The essence of strategy is that you must set limits on what you’re trying to accomplish. The company without a strategy is willing to try anything. If all you’re trying to do is essentially the same thing as your rivals, then it’s unlikely that you’ll be very successful. It’s incredibly arrogant for a company to believe that it can deliver the same sort of product that its rivals do and actually do better for very long. That’s especially true today, when the flow of information and capital is incredibly fast (Hammonds, 2001).
Ultimately, strategy comes down to making trade-offs. It’s about “aligning every activity to create an offering that cannot easily be emulated by competitors” (Porter, 2001). Southwest Airlines, which has thrived while most airlines struggle, is often hailed as an example of a company with a laser-like focus on a well-defined strategy. Excluding options from the long list of possibilities available to an airline allows Southwest to focus on doing a few things extremely well—specifically providing reliable, low-cost flights between mid-sized cities. As a writer for Bloomberg View puts it:
By keeping the important things simple and implementing them consistently, Southwest manages to succeed in an industry better known for losses and bankruptcies than sustained profitability. Yet none of this seems to have gone to the company’s head, even after 40 years. As such, the airline serves as a vivid—and rare—reminder that size and success need not contaminate a company’s mission and mind-set, nor erode the addictive enthusiasm of management and staff (El-Erian, 2014).
As well, as developing their own HR strategic plan and projects, Human Resources could be assisting other departments to create projects that align with the organizational strategy. They may be part of the team, leader of the team, or be facilitators in the other department’s project planning. They may assist in project selection and help to prioritize the organization’s projects for future development.
Aligning Projects with Strategy Through Portfolio Management
Projects are the way organizations operationalize strategy. In the end, executing a strategy effectively means pursuing the right projects. In other words, it’s a matter of aligning projects and initiatives with the company’s overall goals. And keep in mind that taking a big-picture, long-term approach to executing a new organizational strategy requires a living order commitment to a certain amount of uncertainty in the short term. It can take a while for everyone to get on board with the new plan, and in the meantime, operations may not proceed as expected. But by keeping your eye on the North Star of your organization’s strategy, you can help your team navigate the choppy waters of change. This is where Human Resources can assist in facilitating employee’s ideas and goals, and helping them come to consensus with a new plan.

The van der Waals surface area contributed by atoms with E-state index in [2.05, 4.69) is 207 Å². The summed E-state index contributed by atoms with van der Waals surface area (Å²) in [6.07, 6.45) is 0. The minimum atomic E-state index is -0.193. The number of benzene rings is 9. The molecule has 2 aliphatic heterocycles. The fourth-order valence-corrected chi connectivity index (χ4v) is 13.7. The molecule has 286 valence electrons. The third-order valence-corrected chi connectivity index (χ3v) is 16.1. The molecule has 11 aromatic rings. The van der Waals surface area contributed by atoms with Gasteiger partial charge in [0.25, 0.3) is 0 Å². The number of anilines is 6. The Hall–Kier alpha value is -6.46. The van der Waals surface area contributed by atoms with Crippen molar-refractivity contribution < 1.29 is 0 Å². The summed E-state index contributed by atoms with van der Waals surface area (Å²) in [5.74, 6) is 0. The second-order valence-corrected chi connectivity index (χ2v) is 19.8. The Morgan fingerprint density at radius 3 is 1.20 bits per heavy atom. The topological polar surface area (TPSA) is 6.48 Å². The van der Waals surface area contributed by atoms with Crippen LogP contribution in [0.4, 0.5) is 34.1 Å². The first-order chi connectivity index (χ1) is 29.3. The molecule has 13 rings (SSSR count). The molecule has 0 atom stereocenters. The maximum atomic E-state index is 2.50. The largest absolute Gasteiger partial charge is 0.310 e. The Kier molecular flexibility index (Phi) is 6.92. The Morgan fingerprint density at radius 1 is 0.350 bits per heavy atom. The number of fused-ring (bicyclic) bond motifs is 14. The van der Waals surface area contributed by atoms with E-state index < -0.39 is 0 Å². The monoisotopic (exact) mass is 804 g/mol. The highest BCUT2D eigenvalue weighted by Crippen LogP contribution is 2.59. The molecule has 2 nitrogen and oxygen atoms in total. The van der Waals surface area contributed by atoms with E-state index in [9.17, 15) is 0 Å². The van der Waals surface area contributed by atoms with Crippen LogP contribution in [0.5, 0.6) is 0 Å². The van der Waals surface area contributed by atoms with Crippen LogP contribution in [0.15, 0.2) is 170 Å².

Project selection proceeds on two levels: the portfolio level and the project level. On the portfolio level, management works to ensure that all the projects in a portfolio support the organization’s larger strategy. In other words, management focuses on optimizing its portfolio of projects. According to Morgan, Levitt and Malek (2007, p. 167), portfolio optimization is “the difficult and iterative process of choosing and constantly monitoring what the organization commits to do.”
Morgan, Levitt and Malek (2007, p. 167) see portfolio management as the heart and soul of pursuing a strategy effectively:
Strategic execution results from executing the right set of strategic projects in the right way. It lies at the crossroads of corporate leadership and project portfolio management—the place where an organization’s purpose, vision, and culture translate into performance and results. There is simply no path to executing strategy other than the one that runs through project portfolio management (2007, p. 4-5).
To manage portfolios effectively, large organizations often utilize Human Resources in scenario-planning techniques that involve sophisticated quantitative analysis. One such technique is based on the knapsack problem, a classic optimization problem. Various items, each with a weight and a value are available to be placed in a knapsack. The challenge of planning is an analogue to choose the types and numbers of items that can be fit into the knapsack without exceeding the weight limit of the knapsack. Portfolio managers are faced with a similar challenge: choosing the number and types of projects, each with a given cost and value, to optimize the collective value without exceeding resource availability. HR employees can provide training in the scenario-planning technique; and support the team making decisions with weighting the projects, and coming to decisions.